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Goreczny v. 16 Court Street Owner LLC

Supreme Court of New York, First Department

October 8, 2013

Marek Goreczny, Plaintiff-Respondent,
v.
16 Court Street Owner LLC, et al., Defendants-Appellants.

Babchik & Young, LLP, White Plains (Ephraim J. Fink of counsel), for appellants.

Souren A. Israelyan, New York, for respondent.

Gonzalez, P.J., Mazzarelli, Andrias, DeGrasse, JJ.

Order, Supreme Court, New York County (Carol R. Edmead, J.), entered October 19, 2012, which, to the extent appealed from, granted plaintiff's motion for partial summary judgment on the issue of liability under Labor Law § 240(1), and denied defendants' motion for summary judgment dismissing the Labor Law § 240(1) claim and the Labor Law § 241(6) claim as predicated on Industrial Code (12 NYCRR) § 23-1.21(b)(3)(iv) and (4)(ii), unanimously affirmed, without costs.

Summary judgment was properly granted with respect to plaintiff's Labor Law § 240 (1) cause of action. Plaintiff's deposition is uncontradicted insofar as he testified that he was injured when the unsecured ladder upon which he was working moved, causing him to fall. Accordingly, plaintiff made a prima facie showing of liability under the statute (see Panek v County of Albany, 99 N.Y.2d 452, 458 [2003]). That plaintiff might have chosen to use the wrong type of ladder is immaterial since a worker's comparative negligence is irrelevant to a Labor Law § 240 (1) cause of action (see Mata v Park Here Garage Corp., 71 A.D.3d 423 [1st Dept 2010]). Defendants have failed to raise a triable issue of fact as to whether plaintiff's conduct was the sole proximate cause of the accident (see Cuentas v Sephora USA, 102 A.D.3d 504 [1st Dept 2013], see also Ervin v Consolo Edison of New York, 93 A.D.3d 4135 [1st Dept 2012]). We are also unpersuaded by defendants' argument that plaintiff's motion should have been denied because he was the only witness to the accident. The fact that a plaintiff is the only witness to an accident does not bar summary judgment where his or her testimony concerning the manner in which the accident occurred is neither inconsistent with nor contradicted by his own account provided elsewhere or other evidence (see Klein v City of New York, 222 A.D.2d 351 [1995], affd 89 N.Y.2d 833 [1996]).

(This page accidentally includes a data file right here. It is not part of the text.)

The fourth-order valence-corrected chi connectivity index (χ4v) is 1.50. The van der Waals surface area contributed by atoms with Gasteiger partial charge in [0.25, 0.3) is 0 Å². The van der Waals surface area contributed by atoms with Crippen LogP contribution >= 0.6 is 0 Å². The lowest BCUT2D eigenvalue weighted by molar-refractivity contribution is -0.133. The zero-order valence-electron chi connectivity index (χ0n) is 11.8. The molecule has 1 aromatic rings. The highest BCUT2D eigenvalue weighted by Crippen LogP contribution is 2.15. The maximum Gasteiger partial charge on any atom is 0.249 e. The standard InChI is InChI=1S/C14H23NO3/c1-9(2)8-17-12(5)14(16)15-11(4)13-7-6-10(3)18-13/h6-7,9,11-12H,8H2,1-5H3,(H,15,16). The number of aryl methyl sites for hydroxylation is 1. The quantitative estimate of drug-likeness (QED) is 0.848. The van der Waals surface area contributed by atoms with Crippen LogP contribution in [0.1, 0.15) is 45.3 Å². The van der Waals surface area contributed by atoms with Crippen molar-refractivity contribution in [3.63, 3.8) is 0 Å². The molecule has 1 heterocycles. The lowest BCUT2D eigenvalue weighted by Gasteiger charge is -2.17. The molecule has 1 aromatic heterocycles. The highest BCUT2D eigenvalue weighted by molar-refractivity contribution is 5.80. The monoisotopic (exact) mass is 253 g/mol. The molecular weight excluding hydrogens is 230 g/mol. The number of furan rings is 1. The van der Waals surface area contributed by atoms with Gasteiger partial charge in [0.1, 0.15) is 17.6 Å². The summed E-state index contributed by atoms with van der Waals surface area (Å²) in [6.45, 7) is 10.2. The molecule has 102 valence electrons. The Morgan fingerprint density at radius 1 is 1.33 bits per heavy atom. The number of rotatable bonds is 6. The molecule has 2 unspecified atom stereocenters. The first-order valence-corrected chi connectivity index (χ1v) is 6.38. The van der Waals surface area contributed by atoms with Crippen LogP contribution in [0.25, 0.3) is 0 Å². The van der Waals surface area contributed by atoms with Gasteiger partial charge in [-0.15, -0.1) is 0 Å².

In light of the grant of plaintiff's motion for summary judgment on liability, we need not reach defendants' arguments regarding his Labor Law § 241(6) claims(see Auriemma v Biltmore Theater, LLC, 82 A.D.3d 1, 11-12 [1st Dept 2011]).


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